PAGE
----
Cyber Insurance protects your business
Your business doesn’t have to be big to face a cyberattack that could cripple it.
Small and medium-sized businesses are vulnerable, too, whether you are in the Greater Toronto Area, Parry Sound or Kitchener. Cyberattacks can happen no matter your location or size.
As an Ontario business owner if you have customer data and other important information related to your business stored on computers and your server, you could be at risk for a cyberattack or data breach.
Cyberattacks are continuing to grow and cyber liability insurance is one of the fastest emerging insurance coverages.
What is cyber insurance
Cyber insurance protects your business from cybercrime. It’s a type of business liability insurance that protects you if your business’s information is hacked or breached by a malicious third party, or if it’s stolen internally.
Your Ontario business could be the victim of a data breach, phishing, social engineering or ransomware attack. Cyber insurance can help recover stolen data and repair damaged computers and networks and it can help restore stolen customer and employee identities.
It takes time and money to fix a breach, regain the data that was lost, and to advise all your customers whose information was stolen or compromised. Depending on the size of the breach and the information that was taken, the customers who are affected can sue your business for damages.
About one-fifth (21%) of Canadian businesses reported being impacted by cyber security incidents, indicate Statistics Canada’s most recent findings in 2019. Canadian businesses also reported spending a total of $7 billion directly on measures to prevent, detect and recover from cyber security incidents in that same year.
Be sure to talk to your insurance expert about the benefits of cyber insurance.
What can cyber insurance cover?
Third-party cyber liability insurance provides coverage for businesses that are responsible for a customer’s online security. If a customer sues your business due to a cybersecurity breach, third-party cyber liability insurance can pay for your business's legal expenses.
Cyber insurance can also cover the costs to notify affected parties, crisis management expenses such as public relations expenses to manage the damage to your business’s reputation and forensic investigations expenses to cover the costs of hiring a breach response firm.
Other cyber liability coverages you can consider:
Network Security: Provides third-party coverage from security failure, including theft of mobile equipment and system intrusions.
Digital Asset Loss: This coverage provides costs to restore or recollect digital assets.
Privacy Breach Liability: Coverage for breach of privacy law or the disclosure of protected and personal information.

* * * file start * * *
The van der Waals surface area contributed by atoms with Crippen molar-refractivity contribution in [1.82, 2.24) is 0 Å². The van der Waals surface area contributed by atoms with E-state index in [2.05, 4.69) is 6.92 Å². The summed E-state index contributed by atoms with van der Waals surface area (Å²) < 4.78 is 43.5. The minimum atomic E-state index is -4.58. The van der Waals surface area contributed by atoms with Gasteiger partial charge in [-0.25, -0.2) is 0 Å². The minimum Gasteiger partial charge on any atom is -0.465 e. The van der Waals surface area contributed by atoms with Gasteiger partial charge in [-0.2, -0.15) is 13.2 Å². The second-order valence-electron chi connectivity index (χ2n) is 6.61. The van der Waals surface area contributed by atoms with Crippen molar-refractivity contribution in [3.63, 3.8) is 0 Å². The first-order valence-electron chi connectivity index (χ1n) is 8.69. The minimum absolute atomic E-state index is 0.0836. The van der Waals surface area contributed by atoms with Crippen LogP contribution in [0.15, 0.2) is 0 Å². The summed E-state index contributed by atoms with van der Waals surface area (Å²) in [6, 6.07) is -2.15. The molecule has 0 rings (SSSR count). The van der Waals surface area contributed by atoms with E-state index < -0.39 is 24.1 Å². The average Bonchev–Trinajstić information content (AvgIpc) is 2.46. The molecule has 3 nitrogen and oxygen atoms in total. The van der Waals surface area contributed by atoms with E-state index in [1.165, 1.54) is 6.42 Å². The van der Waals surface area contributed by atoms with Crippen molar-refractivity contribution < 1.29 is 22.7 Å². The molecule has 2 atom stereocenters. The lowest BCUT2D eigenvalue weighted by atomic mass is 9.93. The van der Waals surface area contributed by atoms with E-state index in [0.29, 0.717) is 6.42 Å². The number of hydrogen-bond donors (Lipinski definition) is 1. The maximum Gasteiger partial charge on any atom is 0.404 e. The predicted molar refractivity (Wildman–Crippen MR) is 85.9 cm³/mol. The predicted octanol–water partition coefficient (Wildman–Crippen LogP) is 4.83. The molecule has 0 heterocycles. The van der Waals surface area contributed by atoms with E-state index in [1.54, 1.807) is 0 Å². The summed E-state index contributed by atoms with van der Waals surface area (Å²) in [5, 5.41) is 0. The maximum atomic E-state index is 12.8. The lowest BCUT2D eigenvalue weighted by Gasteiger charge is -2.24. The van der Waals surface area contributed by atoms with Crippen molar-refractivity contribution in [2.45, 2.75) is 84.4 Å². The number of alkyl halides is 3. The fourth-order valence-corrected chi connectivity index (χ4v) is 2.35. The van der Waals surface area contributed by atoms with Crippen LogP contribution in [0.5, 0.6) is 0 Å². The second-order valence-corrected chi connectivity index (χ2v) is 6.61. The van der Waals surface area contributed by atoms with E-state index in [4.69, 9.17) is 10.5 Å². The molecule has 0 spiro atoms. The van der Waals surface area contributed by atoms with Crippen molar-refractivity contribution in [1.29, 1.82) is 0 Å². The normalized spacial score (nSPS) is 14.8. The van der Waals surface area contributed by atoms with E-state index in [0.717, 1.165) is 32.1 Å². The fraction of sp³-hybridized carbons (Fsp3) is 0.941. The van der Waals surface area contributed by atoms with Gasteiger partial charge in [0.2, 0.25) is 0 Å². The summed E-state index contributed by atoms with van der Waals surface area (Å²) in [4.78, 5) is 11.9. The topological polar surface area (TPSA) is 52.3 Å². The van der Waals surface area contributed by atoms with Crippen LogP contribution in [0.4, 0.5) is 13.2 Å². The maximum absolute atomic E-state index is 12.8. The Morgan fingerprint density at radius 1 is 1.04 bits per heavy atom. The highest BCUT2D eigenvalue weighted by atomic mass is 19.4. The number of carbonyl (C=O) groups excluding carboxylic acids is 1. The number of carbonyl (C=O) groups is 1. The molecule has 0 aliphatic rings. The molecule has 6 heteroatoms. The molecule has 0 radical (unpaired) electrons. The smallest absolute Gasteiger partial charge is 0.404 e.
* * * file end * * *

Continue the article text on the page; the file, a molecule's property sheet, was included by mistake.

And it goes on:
Privacy Breach Expense: For unexpected expenses and/or costs of complying with privacy laws if your business loses personal information.
Business Interruption: Coverage of actual loss and extra expense if there’s a network outage caused by hacking, a virus, or a breach.
Cyber Extortion and Ransomware: This coverage protects your business against losses caused by ransomware and other types of cyber extortion.
E-Media: This third-party coverage protects your website and online content from defamation, libel, disparagement, and infringement.
Regulatory Defence: Covers the cost of hiring lawyers during investigations and the payment of any regulatory fines and penalties against you as a result of the breach.
Ask your insurance expert what coverages would benefit your business.
Different types of cyberattacks
Phishing: An attacker pretends to represent a trusted organization or person to trick a user into open a malicious attachment or clicking on a bogus link to potentially steal passwords or account numbers usually to get access to financial information.
Malware: Harmful software takes control of a computer, monitors the user’s actions and keystrokes, and sends confidential data from the infected computer or network to the attacker’s home base.
Ransomware: It’s a type of malicious software that blocks access to a computer system until a sum of money is paid.
Ransomware is often spread through phishing emails that contain malicious attachments or through drive-by downloading, which happens a computer user unknowingly visits an infected website and then malware is installed without their knowledge.
Denial of service attack: A hacker floods a website with more traffic than it can handle, making it impossible for legitimate visitors to access the site.
Spoofing: A hacker imitates people or companies and even computers with the intent to trick people into giving up personal information to steal information, spread malware, attack a computer system, or bypass access controls.
Brute force: A cyber attacker attempts to decode encrypted data by trying as many password combinations as possible to get into a computer system.